But the anger at Sheldon's "dumb ass of the day" remarks should be aimed at him. Olson's not the one going to town on this issue. She got (my opinion) lousy legal advice. Norman Solomon was loyal and caring to come to her aid. But at some point all the chattering commentary missed the point. Sarah Olson was never facing court-martial.
The silence on Ricky Clousing, Mark Wilkerson, Agustin Aguayo, Kyle Snyder and others is appalling. The refusal to cover Ehren is shameful. But, the problems voiced in the e-mails aren't with Olson. Those problems are with Sheldon, with Matthew Rothschild, etc. (And are you noticing it's all men?)
Be ticked with Olson, laugh at her delivery, whatever. But the anger I'm seeing in the e-mails feels like overlap. It's not at Olson. It's falling on her. I know she's not well liked and I understand where that feeling comes from (the sense that so many couldn't be bothered with Watada but can rush in the second one of their own is in trouble). But here's the thing, while Matthew Rothschild, Sheldon, John Nichols, Phil Donahue, etc. couldn't weigh in to cover Ehren Watada, Sarah Olson did.
On KPFA's Flashpoints last week, she made strong points and there was a feeling among the community of, "Okay, she's not so bad." In that interview, she was explaining the importance of war resisters, she (and Norman Solomon) were going deep into the topic of the press, of war resisters. The good will vanished quickly. But look at what caused that. Olson didn't write two pieces about herself at The Nation. (Emily Howard did the interview with Olson and Solomon -- last Monday.)
I am not attempting to shut down the discussion. I am not trying to say, "You will be sympathetic to Sarah Olson!" I am saying that Sheldon's pissed off the community (and Rothschild to a lesser degree). Those are two men. Two much older men. If you're mad at old men, be mad at them. (Old White men.) The problems are that these men never covered Ehren. Olson did.
If she writes or says anything that grates on you, hold her accountable. But these gas bags pissing so many of you off are not Sarah Olson.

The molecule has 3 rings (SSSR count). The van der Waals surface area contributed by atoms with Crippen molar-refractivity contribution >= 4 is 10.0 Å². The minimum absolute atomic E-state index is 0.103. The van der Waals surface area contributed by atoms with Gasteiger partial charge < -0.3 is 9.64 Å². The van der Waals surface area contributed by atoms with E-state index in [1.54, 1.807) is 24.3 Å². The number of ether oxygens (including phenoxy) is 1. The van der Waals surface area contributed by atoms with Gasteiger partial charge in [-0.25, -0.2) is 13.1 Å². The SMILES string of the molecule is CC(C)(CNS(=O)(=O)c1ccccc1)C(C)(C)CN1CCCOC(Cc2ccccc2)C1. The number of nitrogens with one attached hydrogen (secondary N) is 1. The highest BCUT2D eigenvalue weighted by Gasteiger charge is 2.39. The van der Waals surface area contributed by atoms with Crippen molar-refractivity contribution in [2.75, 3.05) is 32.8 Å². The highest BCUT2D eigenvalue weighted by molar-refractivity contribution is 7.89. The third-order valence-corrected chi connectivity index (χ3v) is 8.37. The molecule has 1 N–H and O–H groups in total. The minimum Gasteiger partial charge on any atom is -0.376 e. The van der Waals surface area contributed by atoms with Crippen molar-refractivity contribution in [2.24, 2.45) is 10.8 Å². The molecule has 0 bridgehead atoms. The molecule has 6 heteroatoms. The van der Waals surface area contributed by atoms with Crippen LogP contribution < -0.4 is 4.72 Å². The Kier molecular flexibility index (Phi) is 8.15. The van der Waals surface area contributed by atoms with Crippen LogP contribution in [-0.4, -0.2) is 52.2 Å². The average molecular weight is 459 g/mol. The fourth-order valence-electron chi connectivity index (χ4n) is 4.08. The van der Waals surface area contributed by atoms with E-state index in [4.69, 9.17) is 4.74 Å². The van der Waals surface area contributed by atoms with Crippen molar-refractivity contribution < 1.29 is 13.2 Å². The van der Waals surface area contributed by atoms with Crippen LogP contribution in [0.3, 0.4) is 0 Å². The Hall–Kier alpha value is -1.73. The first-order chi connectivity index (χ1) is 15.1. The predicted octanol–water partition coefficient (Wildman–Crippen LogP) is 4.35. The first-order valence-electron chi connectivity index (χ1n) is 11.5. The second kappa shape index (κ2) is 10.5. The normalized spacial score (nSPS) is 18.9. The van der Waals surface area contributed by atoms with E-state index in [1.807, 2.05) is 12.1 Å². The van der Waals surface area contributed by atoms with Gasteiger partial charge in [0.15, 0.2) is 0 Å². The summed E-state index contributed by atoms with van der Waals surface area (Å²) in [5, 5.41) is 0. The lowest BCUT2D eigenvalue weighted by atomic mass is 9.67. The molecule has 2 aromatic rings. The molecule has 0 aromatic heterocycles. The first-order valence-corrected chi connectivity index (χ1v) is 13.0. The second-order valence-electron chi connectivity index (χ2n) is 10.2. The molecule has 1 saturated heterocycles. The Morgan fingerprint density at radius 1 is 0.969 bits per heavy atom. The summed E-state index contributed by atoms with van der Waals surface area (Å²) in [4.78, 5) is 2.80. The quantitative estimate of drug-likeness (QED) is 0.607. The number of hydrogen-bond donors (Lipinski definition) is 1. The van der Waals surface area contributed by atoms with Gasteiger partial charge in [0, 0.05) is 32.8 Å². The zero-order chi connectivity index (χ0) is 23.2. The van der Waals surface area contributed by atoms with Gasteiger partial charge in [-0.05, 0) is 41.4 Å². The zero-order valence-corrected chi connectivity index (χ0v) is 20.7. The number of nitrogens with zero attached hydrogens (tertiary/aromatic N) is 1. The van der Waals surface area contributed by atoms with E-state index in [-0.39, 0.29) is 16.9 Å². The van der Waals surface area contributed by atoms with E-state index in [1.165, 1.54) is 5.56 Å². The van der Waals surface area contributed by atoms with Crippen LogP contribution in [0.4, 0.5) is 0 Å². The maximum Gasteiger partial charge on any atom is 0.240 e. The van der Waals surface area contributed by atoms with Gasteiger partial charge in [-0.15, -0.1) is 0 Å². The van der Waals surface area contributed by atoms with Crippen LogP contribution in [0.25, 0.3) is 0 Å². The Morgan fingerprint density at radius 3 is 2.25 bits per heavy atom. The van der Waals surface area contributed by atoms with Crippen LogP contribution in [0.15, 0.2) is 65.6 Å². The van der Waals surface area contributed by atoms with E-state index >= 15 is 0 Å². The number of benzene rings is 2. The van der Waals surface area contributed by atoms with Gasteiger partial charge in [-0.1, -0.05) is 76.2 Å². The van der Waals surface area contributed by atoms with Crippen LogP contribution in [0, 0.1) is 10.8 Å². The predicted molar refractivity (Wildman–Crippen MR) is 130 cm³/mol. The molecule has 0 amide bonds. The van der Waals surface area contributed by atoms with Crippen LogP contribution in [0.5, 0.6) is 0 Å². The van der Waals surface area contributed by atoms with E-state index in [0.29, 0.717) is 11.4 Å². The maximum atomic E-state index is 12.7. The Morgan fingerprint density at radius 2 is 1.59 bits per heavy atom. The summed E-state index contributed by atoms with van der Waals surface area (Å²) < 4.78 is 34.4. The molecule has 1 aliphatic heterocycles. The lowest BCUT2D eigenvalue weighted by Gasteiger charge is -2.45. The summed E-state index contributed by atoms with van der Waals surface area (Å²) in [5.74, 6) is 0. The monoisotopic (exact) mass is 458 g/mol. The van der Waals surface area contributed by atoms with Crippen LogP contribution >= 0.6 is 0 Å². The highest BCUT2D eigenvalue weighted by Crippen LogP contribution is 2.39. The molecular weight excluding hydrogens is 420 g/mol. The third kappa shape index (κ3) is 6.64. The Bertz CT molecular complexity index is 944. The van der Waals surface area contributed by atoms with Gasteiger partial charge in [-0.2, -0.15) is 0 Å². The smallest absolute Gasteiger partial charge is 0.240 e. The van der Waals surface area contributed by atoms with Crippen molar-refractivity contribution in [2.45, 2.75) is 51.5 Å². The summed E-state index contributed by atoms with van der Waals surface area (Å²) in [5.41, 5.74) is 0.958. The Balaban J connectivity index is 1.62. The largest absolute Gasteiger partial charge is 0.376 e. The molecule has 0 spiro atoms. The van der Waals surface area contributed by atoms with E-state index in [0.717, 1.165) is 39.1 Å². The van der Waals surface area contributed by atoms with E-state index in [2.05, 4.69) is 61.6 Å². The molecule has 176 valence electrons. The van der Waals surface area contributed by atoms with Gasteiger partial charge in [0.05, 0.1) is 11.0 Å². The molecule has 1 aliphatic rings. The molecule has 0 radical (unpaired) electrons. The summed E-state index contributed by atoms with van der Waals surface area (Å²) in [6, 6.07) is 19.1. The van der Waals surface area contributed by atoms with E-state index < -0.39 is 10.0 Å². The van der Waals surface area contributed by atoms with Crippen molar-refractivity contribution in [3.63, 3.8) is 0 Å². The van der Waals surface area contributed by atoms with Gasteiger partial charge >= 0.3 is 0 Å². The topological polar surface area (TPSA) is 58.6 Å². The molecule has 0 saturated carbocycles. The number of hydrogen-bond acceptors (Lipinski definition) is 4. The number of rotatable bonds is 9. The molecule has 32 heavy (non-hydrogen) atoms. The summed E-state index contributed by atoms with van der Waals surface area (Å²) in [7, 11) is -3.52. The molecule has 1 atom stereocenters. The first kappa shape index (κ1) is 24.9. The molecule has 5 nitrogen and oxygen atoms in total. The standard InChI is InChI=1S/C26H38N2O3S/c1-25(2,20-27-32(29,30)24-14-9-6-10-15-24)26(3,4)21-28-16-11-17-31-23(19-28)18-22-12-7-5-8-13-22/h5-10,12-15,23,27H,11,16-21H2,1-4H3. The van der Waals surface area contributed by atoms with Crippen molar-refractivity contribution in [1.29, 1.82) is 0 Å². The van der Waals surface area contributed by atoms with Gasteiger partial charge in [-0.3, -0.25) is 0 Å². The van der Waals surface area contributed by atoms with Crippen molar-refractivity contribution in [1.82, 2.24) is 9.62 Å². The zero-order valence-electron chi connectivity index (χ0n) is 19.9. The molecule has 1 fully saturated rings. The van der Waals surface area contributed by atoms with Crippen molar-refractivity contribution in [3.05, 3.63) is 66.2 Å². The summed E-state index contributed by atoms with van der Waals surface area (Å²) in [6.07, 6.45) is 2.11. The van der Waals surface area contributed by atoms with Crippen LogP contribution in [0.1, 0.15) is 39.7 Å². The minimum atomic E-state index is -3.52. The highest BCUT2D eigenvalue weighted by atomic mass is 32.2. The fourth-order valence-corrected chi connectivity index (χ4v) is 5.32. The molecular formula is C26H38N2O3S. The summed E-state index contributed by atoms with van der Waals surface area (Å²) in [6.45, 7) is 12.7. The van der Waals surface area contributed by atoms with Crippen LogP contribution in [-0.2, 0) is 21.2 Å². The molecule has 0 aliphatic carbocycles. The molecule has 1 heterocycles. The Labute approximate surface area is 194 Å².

Today in the New York Times, we see how women are treated again. Matt Cooper who could have named Karl Rove before the 2004 election, Matt Cooper who covered the story for Time while being involved in it without telling readers, Matt Cooper who . . . go down the list. I don't like Judith Miller (and have been very clear about that) but it's interesting that she bears the brunt for herself, for Cooper and for all the other 'reporters' who enabled the administration and tossed journalism out the window.
Hold Olson accountable for what she does. Her comments, her delivery. And we will note it here if it's something that members feel strongly about. But when men are the problem (and they are the problem with their dopey gas baggery today), aim the anger at them. I don't believe women get a pass. But I don't believe they take responsibility for their actions as well as men. Hold Olson accountable for what she does and has done. Hold the 'Big' Boys accountable for their own actions. (Also Rebecca's commentary is a must read.)
Now the gas bag boys are wasting our time (yet again -- like when they showed up last summer to talk about the latest in Iraq . . . Judith Miller's pre-war reporting!). Patrick Cockburn's breaking news. From his "US 'victory' against cult leader was 'massacre'" (Independent of London):
There are growing suspicions in Iraq that the official story of the battle outside Najaf between a messianic Iraqi cult and the Iraqi security forces supported by the US, in which 263 people were killed and 210 wounded, is a fabrication. The heavy casualties may be evidence of an unpremeditated massacre.
A picture is beginning to emerge of a clash between an Iraqi Shia tribe on a pilgrimage to Najaf and an Iraqi army checkpoint that led the US to intervene with devastating effect. The involvement of Ahmed al-Hassani (also known as Abu Kamar), who believed himself to be the coming Mahdi, or Messiah, appears to have been accidental.
The story emerging on independent Iraqi websites and in Arabic newspapers is entirely different from the government's account of the battle with the so-called "Soldiers of Heaven", planning a raid on Najaf to kill Shia religious leaders.
The cult denied it was involved in the fighting, saying it was a peaceful movement. The incident reportedly began when a procession of 200 pilgrims was on its way, on foot, to celebrate Ashura in Najaf. They came from the Hawatim tribe, which lives between Najaf and Diwaniyah to the south, and arrived in the Zarga area, one mile from Najaf at about 6am on Sunday. Heading the procession was the chief of the tribe, Hajj Sa'ad Sa'ad Nayif al-Hatemi, and his wife driving in their 1982 Super Toyota sedan because they could not walk. When they reached an Iraqi army checkpoint it opened fire, killing Mr Hatemi, his wife and his driver, Jabar Ridha al-Hatemi. The tribe, fully armed because they were travelling at night, then assaulted the checkpoint to avenge their fallen chief.
Members of another tribe called Khaza'il living in Zarga tried to stop the fighting but they themselves came under fire. Meanwhile, the soldiers and police at the checkpoint called up their commanders saying they were under attack from al-Qai'da with advanced weapons. Reinforcements poured into the area and surrounded the Hawatim tribe in the nearby orchards. The tribesmen tried - in vain - to get their attackers to cease fire.
American helicopters then arrived and dropped leaflets saying: "To the terrorists, surrender before we bomb the area." The tribesmen went on firing and a US helicopter was hit and crashed killing two crewmen. The tribesmen say they do not know if they hit it or if it was brought down by friendly fire. The US aircraft launched an intense aerial bombardment in which 120 tribesmen and local residents were killed by 4am on Monday.